Uralkali Watching Vale, BHP, Others To Determine Greenfield Project Timing-CEO

Alex MacDonald / Dow Jones (UK)

Russian potash producer Uralkali (URKA.RS) is keenly watching the development of its peers' projects to determine when to develop a new potash mine in Russia, the company’s Chief Executive told Dow Jones Newswires in an interview.

"We know that in the [next] five to six years, no new incomers will be able to bring a [greenfield] project to the full capacity which means that existing potash producers have excellent opportunity to increase both volume and prices," Vladislav Baumgertner said in an interview.

The company plans to invest $5.8 billion in several brownfield projects and greenfield projects to boost its potash production capacity by 65% to 19 million tons in 2021 from 11.5 million tons in 2011.

The timeline for developing its greenfield Polovodovsky mine in Russia, however, is contingent on the degree to which mining titans BHP Billiton Ltd (BHP), Vale SA (VALE), potash producer Belaruski and other large players develop their own projects on time. "It depends on the timing," Baumgertner said.

Signs are already emerging that some large diversified mining companies are considering deferring billions of dollars in capital expenditure in response to falling commodity prices. BHP Billiton’s CEO Marius Kloppers said last week that BHP is adjusting the sequence of its multi-billion-dollar capital-expenditure plan but didn’t want to signal whether BHP might delay its potash project.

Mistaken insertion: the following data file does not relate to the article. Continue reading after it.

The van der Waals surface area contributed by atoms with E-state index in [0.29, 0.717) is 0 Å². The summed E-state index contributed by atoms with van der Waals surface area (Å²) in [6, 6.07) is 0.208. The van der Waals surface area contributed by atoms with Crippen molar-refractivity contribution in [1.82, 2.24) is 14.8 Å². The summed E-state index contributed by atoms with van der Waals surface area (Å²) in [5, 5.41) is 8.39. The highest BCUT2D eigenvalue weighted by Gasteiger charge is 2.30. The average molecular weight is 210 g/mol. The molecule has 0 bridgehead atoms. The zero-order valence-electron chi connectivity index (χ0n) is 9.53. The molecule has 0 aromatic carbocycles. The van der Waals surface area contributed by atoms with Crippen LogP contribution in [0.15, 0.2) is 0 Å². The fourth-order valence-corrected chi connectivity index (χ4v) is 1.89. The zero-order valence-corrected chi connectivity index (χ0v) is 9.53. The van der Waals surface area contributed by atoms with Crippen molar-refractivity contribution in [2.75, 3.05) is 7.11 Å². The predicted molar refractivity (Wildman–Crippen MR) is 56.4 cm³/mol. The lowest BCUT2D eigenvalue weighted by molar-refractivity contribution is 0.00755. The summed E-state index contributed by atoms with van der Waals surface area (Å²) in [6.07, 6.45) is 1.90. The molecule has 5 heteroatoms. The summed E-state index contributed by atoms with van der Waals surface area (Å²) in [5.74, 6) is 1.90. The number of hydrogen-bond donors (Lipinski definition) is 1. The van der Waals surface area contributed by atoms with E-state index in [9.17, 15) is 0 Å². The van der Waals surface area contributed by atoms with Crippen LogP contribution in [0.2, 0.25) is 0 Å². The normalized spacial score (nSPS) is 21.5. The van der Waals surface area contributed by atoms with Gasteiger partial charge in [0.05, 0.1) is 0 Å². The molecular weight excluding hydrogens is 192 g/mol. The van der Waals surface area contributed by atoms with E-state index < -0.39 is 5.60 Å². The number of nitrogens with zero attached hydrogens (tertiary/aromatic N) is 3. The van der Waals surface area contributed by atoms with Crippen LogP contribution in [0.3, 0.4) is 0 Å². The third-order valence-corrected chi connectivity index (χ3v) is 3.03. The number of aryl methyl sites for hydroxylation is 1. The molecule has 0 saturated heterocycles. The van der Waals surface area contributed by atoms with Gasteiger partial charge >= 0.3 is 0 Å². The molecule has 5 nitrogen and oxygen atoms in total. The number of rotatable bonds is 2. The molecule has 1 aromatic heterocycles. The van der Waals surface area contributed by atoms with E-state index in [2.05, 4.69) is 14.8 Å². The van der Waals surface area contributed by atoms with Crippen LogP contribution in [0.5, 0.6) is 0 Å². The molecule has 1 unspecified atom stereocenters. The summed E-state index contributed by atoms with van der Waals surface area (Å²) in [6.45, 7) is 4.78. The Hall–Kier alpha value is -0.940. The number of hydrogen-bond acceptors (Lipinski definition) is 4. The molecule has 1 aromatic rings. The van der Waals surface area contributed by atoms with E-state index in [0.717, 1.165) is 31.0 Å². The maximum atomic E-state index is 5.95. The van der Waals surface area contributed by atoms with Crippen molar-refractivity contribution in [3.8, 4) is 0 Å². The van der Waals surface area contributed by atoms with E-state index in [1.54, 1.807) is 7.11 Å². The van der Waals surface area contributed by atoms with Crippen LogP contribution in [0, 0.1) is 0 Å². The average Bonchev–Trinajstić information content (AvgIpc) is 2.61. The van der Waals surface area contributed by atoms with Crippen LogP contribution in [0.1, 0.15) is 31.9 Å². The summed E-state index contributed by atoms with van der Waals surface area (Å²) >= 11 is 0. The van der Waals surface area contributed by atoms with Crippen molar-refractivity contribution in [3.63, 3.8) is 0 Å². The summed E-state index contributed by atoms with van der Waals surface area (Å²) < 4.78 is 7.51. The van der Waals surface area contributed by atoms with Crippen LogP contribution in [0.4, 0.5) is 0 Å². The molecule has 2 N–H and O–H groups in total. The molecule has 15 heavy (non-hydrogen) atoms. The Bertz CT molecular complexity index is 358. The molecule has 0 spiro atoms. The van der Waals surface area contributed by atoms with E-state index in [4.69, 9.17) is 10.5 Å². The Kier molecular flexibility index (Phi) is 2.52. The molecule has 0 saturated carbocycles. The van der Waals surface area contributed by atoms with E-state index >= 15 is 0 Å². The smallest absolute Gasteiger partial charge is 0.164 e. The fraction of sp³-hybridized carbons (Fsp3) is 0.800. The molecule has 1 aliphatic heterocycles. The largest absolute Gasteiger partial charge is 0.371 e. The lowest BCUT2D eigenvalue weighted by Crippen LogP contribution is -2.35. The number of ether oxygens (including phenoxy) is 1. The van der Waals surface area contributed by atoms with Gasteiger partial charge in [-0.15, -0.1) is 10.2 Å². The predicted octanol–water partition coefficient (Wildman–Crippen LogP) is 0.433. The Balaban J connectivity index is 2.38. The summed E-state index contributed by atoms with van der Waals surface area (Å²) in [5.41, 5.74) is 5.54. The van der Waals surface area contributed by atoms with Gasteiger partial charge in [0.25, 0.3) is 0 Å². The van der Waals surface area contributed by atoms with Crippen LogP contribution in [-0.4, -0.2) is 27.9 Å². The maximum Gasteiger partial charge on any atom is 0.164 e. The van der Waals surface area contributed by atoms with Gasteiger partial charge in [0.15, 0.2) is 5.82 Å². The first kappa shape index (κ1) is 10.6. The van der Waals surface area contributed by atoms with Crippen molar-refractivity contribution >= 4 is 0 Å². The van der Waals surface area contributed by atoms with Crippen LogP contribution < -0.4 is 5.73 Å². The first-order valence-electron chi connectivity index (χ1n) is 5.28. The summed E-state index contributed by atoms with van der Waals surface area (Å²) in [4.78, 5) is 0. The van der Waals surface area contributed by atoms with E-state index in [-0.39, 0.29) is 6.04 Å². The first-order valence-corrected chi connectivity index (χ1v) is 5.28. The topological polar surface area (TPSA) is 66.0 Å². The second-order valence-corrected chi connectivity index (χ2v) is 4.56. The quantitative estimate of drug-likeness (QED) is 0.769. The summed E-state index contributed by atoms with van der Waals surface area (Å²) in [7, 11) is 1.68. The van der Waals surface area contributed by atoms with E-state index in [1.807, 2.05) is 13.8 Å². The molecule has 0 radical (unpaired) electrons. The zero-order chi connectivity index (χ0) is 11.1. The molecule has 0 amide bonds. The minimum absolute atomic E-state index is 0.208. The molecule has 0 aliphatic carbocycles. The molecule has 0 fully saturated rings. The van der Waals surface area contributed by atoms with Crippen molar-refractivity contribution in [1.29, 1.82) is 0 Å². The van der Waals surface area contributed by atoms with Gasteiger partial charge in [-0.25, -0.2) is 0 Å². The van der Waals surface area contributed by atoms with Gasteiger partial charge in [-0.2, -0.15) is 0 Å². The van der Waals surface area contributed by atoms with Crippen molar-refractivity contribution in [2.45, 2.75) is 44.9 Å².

BHP has already spent almost $2 billion to purchase and prepare its Canadian Jansen potash project for board approval. The project is expected to produce its first potash in 2015 and expand to a total annual production capacity of 8 million tons. Meanwhile, Vale has earmarked $5.9 billion to develop its 4.3-million-tons-a-year Argentine Rio Colorado potash project in two phases. The mine is expected to start production in 2014.

"To be honest, we don’t believe that all those large-scale [potash] projects will be realized according to the plans that were announced," Baumgertner said.

"If…not all of those mining companies are able to expand before…2018, most probably we would then try to accelerate our Polovodovsky project because it would be demanded by the market," he added.

Uralkali estimates that it takes a minimum of seven years to build a potash mine from scratch.

Baumgertner didn’t disclose which projects he thinks may be delayed but said that Uralkali’s capital-expenditure program already takes into account that not all the major projects will be built, meaning that Uralkali will likely remain on course to build its $2.4 billion, 2.5-million-tons-a-year greenfield Polovodovsky potash project in time to commission the mine in 2021.

On the other hand, if Brazil’s Vale, Belarus' Belaruskali, and Anglo-Australian mining major BHP go ahead with their projects, "then it seems that too much capacity will come to the market during a very short period of time," Baumgertner said. "In this case we will reconsider the timing for…our greenfield project, Polovodovsky, and we would postpone this project," he added.

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